The difference in memory usage is more pronounced if we used a larger file. The picture on the left was for a 14.3Mb PDF file where as the one on the right is for a 147MB Binary file.

PARTIALLY OPTIMISED CODE

public Microsoft.BizTalk.Message.Interop.IBaseMessage Execute(Microsoft.BizTalk.Component.Interop.IPipelineContext pc, Microsoft.BizTalk.Message.Interop.IBaseMessage inmsg)
{
var callToken = TraceManager.PipelineComponent.TraceIn(“START PIPELINE PROCESSING”);

     //Create StreamReader, VirtualStream and StreamWriter instance https://code.msdn.microsoft.com/BizTalk-2013-Custom-489a1cde
     BinaryReader binReader = new BinaryReader(inmsg.BodyPart.Data);
VirtualStream vStream = new VirtualStream(VirtualStream.MemoryFlag.AutoOverFlowToDisk);
StreamWriter sWriter = new StreamWriter(vStream);

     //Write message body to a virtual memory stream
sWriter.Write(System.Convert.ToBase64String(binReader.ReadBytes((int)inmsg.BodyPart.Data.Length)));
sWriter.Flush();
binReader.Close();

     vStream.Seek(0, SeekOrigin.Begin);

//Create  a string
string dataOut = new StreamReader(vStream).ReadToEnd();
//Are we reading in a non-streaming way? REQUIRES OPTIMIZATION

    // This is the AttachedDoc XML message that we are creating
//<ns0:AttachedDocument xmlns:ns0=http://BT.Schemas.Internal/AttachedDocument>
//    <ns0:FileName>FileName_0</ns0:FileName>
//    <ns0:FilePath>FilePath_0</ns0:FilePath>
//    <ns0:DocumentType>DocumentType_0</ns0:DocumentType>
//    <ns0:StreamArray>GpM7</ns0:StreamArray>
//</ns0:AttachedDocument>

     vStream.Position = 0;

     //Write the output using XMLWriter and Virtual Stream
XmlWriterSettings settings = new XmlWriterSettings();
settings.OmitXmlDeclaration = true;

     XmlWriter xmlWriter = XmlWriter.Create(vStream, settings);

     xmlWriter.WriteStartDocument();
xmlWriter.WriteStartElement(“ns0”, “AttachedDocument”);
xmlWriter.WriteAttributeString(“xmlns”, “ns0”, null, “http://BT.Schemas.Internal/AttachedDocument”);

     xmlWriter.WriteStartElement(“ns0”, “FileName”);
xmlWriter.WriteString(“FileName_0”);
xmlWriter.WriteEndElement();

xmlWriter.WriteStartElement(“ns0”, “FilePath”);
xmlWriter.WriteString(“FilePath_0”);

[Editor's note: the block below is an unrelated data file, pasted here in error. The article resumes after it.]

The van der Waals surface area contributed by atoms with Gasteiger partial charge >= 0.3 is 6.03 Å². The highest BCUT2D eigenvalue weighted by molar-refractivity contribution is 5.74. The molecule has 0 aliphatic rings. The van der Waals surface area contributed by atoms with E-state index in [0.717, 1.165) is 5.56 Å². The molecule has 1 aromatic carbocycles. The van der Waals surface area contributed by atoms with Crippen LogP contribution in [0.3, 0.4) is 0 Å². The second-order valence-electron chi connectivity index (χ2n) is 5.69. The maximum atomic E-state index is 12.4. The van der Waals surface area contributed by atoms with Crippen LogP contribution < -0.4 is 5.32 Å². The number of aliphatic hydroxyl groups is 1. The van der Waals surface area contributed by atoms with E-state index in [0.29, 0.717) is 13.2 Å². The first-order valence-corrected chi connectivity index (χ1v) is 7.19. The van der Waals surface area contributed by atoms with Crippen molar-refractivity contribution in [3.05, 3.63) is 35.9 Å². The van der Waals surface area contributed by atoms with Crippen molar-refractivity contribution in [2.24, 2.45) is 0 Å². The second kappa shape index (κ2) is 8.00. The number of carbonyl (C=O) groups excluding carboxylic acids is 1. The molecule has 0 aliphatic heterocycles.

xmlWriter.WriteEndElement();

xmlWriter.WriteStartElement(“ns0”, “DocumentType”);
xmlWriter.WriteString(“DocumentType_0”);
xmlWriter.WriteEndElement();

xmlWriter.WriteStartElement(“ns0”, “StreamArray”);
xmlWriter.WriteString(dataOut);

 xmlWriter.WriteEndDocument();
xmlWriter.Close();

vStream.Position = 0;

 IBaseMessage outmsg = pc.GetMessageFactory().CreateMessage();
outmsg.Context = pc.GetMessageFactory().CreateMessageContext();

    // Iterate through inbound message context properties and add to the new outbound message
for (int contextCounter = 0; contextCounter < inmsg.Context.CountProperties; contextCounter++)
{
string Name;
string Namespace;

        object PropertyValue = inmsg.Context.ReadAt(contextCounter, out Name, out Namespace);

        // If the property has been promoted, respect the settings
if (inmsg.Context.IsPromoted(Name, Namespace))
{
outmsg.Context.Promote(Name, Namespace, PropertyValue);
}
else
{
outmsg.Context.Write(Name, Namespace, PropertyValue);
}
}

    outmsg.AddPart(“Body”, pc.GetMessageFactory().CreateMessagePart(), true);

    outmsg.BodyPart.Data = vStream;

    //pc.ResourceTracker.AddResource(ms);
pc.ResourceTracker.AddResource(vStream);
outmsg.BodyPart.Data.Position = 0;

    TraceManager.PipelineComponent.TraceInfo(“END PIPELINE PROCESSING”, callToken);
TraceManager.PipelineComponent.TraceOut(callToken);

    return outmsg;

}

 

SUMMARY

The shows how using using XMLWriter in a virtual stream consumes less memory than instantiating  an  XMLDocument. This is evidence that supports the MSDN recommendations for optimizing pipelines.  Junior has learnt to avoid loading an entire XMLDocument into memory by using XMLWriter. Junior has now been set the task of improving this pipeline component further by writing it in a streaming fashion and is reading an article referenced by Steef-Jan. Wish them luck.

See the next post for the optimized code.